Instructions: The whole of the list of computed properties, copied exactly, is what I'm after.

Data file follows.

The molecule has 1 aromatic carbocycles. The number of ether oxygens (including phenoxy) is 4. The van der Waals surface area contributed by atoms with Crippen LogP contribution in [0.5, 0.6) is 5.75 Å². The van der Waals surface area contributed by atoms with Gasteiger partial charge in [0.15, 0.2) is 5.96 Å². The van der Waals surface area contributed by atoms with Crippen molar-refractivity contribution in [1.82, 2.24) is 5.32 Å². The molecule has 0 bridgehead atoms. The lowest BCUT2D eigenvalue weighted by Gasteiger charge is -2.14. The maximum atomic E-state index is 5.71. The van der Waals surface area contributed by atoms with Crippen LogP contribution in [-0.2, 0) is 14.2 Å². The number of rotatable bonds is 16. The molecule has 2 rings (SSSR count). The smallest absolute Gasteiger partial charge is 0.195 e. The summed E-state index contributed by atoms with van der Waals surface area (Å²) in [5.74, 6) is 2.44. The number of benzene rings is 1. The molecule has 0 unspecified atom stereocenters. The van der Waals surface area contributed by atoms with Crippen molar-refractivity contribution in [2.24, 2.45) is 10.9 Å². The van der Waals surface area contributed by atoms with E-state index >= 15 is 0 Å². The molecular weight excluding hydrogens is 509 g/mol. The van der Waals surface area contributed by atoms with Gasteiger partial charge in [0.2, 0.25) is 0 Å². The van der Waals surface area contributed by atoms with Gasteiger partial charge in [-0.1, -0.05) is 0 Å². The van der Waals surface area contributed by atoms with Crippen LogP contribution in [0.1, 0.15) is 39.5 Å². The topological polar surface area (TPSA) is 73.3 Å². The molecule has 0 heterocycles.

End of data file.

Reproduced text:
The molecule has 1 aromatic carbocycles. The number of ether oxygens (including phenoxy) is 4. The van der Waals surface area contributed by atoms with Crippen LogP contribution in [0.5, 0.6) is 5.75 Å². The van der Waals surface area contributed by atoms with Gasteiger partial charge in [0.15, 0.2) is 5.96 Å². The van der Waals surface area contributed by atoms with Crippen molar-refractivity contribution in [1.82, 2.24) is 5.32 Å². The molecule has 0 bridgehead atoms. The lowest BCUT2D eigenvalue weighted by Gasteiger charge is -2.14. The maximum atomic E-state index is 5.71. The van der Waals surface area contributed by atoms with Crippen LogP contribution in [-0.2, 0) is 14.2 Å². The number of rotatable bonds is 16. The molecule has 2 rings (SSSR count). The smallest absolute Gasteiger partial charge is 0.195 e. The summed E-state index contributed by atoms with van der Waals surface area (Å²) in [5.74, 6) is 2.44. The number of benzene rings is 1. The molecule has 0 unspecified atom stereocenters. The van der Waals surface area contributed by atoms with Crippen molar-refractivity contribution in [2.24, 2.45) is 10.9 Å². The van der Waals surface area contributed by atoms with E-state index >= 15 is 0 Å². The molecular weight excluding hydrogens is 509 g/mol. The van der Waals surface area contributed by atoms with Gasteiger partial charge in [0.2, 0.25) is 0 Å². The van der Waals surface area contributed by atoms with Gasteiger partial charge in [-0.1, -0.05) is 0 Å². The van der Waals surface area contributed by atoms with Crippen LogP contribution in [0.1, 0.15) is 39.5 Å². The topological polar surface area (TPSA) is 73.3 Å². The molecule has 0 heterocycles.